|Year : 2010 | Volume
| Issue : 4 | Page : 540-542
Endolymphatic sac papillary carcinoma treated with surgery and post-operative intensity-modulated radiotherapy: A rare case report
Rajni Gupta1, AN Vaidhyswaran1, V Murali2, Mohan Kameswaran3
1 Department of Radiation Oncology, Apollo Speciality Hospital, Mount Road, Chennai, India
2 Department of Medical Physics, Apollo Speciality Hospital, Mount Road, Chennai, India
3 Department of ENT, Madras ENT Reseach Foundation, Chennai, India
|Date of Web Publication||24-Feb-2011|
Apollo Speciality Hospital, Padma Complex, 320, Anna Salai, Chennai - 600 035
Source of Support: None, Conflict of Interest: None
Endolymphatic sac tumor is a rare papillary neoplasm of the temporal bone which can occur sporadically or in association with von Hippel-Lindau disease. Many cases have been reported in neurosurgical literature wherein surgical excision has proved to be the gold standard of treatment. This article highlights the rarity of the pathology and the role of radiotherapy to the residual lesion after surgery. Benefits of intensity modulated radiotherapy in such irregular-shaped tumor, which is in close vicinity to the critical structures, are also discussed.
Keywords: Intensity modulated radiotherapy, papillary neoplasm, surgical excision, temporal bone
|How to cite this article:|
Gupta R, Vaidhyswaran A N, Murali V, Kameswaran M. Endolymphatic sac papillary carcinoma treated with surgery and post-operative intensity-modulated radiotherapy: A rare case report. J Can Res Ther 2010;6:540-2
|How to cite this URL:|
Gupta R, Vaidhyswaran A N, Murali V, Kameswaran M. Endolymphatic sac papillary carcinoma treated with surgery and post-operative intensity-modulated radiotherapy: A rare case report. J Can Res Ther [serial online] 2010 [cited 2020 Jul 4];6:540-2. Available from: http://www.cancerjournal.net/text.asp?2010/6/4/540/77062
| > Introduction|| |
Endolymphatic sac tumor (ELST; Heffner's tumor) is a rare, hyper-vascular, low-grade adenocarcinoma that originates in retro-labrynthine part of the temporal bone. They classically grow very slowly, resulting in late clinical manifestations with an expansile mass invading temporal bone and extending onto the posterior cranial fossa. The main symptoms include vertigo, sensori-neural hearing loss and lower cranial nerve deficits.  These tumors are locally invasive and metastasize very rarely. Different histological patterns include follicular, papillary or solid structures. Immuno-histochemical analysis usually reveals cytokeratin, vimentin, epithelial membrane antigen and less frequently S-100 protein or neuron-specific enolase. , Most of them are sporadic  but 30% of the cases show association with von Hippel-Lindau (VHL) disease. Till now 88 cases have been reported in the literature. One such case was referred to us after near-total excision, which was treated with intensity modulated radiotherapy (IMRT).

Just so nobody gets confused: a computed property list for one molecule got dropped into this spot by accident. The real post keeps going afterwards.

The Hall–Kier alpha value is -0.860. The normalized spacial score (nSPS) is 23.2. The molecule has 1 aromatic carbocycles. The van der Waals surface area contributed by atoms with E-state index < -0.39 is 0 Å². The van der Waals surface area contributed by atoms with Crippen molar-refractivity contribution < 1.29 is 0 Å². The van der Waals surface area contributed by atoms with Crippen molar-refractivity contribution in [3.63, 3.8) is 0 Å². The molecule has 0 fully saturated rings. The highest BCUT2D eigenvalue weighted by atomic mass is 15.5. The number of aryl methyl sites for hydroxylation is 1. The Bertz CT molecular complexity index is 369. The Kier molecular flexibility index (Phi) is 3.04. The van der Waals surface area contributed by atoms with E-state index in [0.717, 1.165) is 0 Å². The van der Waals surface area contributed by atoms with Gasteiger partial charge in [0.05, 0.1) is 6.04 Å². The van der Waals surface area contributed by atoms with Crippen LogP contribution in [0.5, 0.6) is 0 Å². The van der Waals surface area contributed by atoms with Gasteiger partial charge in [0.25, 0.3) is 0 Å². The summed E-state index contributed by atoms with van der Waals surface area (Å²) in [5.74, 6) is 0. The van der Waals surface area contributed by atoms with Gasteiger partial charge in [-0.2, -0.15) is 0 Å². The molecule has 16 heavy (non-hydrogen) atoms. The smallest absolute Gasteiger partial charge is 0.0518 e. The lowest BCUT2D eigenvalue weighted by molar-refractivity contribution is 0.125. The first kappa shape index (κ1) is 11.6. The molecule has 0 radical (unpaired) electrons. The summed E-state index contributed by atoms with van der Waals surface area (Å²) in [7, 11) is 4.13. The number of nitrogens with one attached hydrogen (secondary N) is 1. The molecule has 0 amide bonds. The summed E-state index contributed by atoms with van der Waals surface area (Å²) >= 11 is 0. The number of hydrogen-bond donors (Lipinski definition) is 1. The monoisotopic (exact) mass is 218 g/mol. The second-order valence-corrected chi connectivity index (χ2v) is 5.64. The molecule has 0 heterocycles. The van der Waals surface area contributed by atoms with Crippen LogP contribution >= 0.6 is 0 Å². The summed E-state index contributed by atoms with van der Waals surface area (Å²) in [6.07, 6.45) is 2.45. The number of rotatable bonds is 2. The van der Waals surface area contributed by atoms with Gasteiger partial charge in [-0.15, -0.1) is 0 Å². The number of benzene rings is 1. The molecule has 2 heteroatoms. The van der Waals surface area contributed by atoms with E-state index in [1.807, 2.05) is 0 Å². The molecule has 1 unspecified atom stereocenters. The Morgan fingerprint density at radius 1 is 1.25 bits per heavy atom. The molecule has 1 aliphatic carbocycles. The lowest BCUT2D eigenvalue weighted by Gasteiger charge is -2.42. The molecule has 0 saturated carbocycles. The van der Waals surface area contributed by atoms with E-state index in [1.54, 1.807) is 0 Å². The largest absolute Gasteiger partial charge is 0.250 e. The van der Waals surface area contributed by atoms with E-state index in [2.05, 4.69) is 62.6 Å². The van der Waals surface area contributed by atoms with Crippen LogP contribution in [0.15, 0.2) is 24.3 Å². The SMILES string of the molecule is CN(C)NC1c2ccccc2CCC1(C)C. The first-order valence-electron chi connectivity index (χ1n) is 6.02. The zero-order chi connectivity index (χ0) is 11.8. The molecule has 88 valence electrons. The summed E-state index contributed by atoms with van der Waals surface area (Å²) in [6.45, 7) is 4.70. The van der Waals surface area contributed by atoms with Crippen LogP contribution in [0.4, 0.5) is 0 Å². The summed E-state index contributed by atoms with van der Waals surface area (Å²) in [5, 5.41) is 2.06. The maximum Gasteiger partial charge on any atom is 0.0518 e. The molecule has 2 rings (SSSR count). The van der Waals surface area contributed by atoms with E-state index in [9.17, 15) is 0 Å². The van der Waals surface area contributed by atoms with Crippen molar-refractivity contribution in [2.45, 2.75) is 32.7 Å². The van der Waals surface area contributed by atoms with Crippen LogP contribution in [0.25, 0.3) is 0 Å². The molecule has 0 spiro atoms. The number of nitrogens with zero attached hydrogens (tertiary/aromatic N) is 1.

| > Case Report|| |
A 33-year-old gentleman was presented with symptoms of vertigo, hearing loss in the left ear, tinnitus and imbalance on walking since 3 years. CT scan [Figure 1] of the temporal bone showed an irregular moth-eaten destructive lesion with central calcific speculations centered over the posterior aspect of left petrous temporal bone, just abutting the Jugular fossa in the region of the endolymphatic sac. MRI scan of the brain and inner ear showed a hyper-intense heterogeneous lesion on T2-weighted images in the left endolymphatic sac region. The vestibulo-cochlear nerve bundles, cerebellum and the Cerebello-Pontine angles were all normal.
|Figure 1: HRCT temporal bone showing an irregular moth-eaten lytic lesion with central calcific spiculations,|
over the posterior aspect of left petrous temporal bone, abutting the jugular fossa
Click here to view
Owing to the proximity of the lesion to the jugular foramen, a high suspicion of a glomus tumor arose but selective carotid artery/jugular venous angiography did not reveal any feeding vessel. Other provisional differential diagnosis for the solitary lytic lesion in the posterior cranial fossa like Eosiniphilic Granuloma, Paraganglioma, Hyper-parathyroid lesion and Metastatic deposit (from thyroid, lung or breast) were considered. As the possibility of a neoplastic lesion (either primary or metastatic) was present, a meticulous evaluation to identify any other primary site was done. An ultrasound of neck, FNAC thyroid and thyroglobulin studies proved negative. As there is a strong syndromic association of a primary neoplasm of the endolymphatic sac with VHL disease, diagnostic tests for VHL disease including a fundoscopy to rule out retinal hemangiomas, CT abdomen to exclude liver or adrenal tumors, biochemical markers for neuro-endocrine tumors, MRI of the brain with spine (to locate any angiomatous lesions) and a genetic study for VHL were performed and found to be normal.
After ruling out all these possibilities, excision of the left endolymphatic sac lesion was performed.
Histopathological examination confirmed the diagnosis of an ELST with characteristic malignant papillary epithelial clusters with hyper-chromatic nuclei and a glandular stroma containing eosinophilic colloid-like material.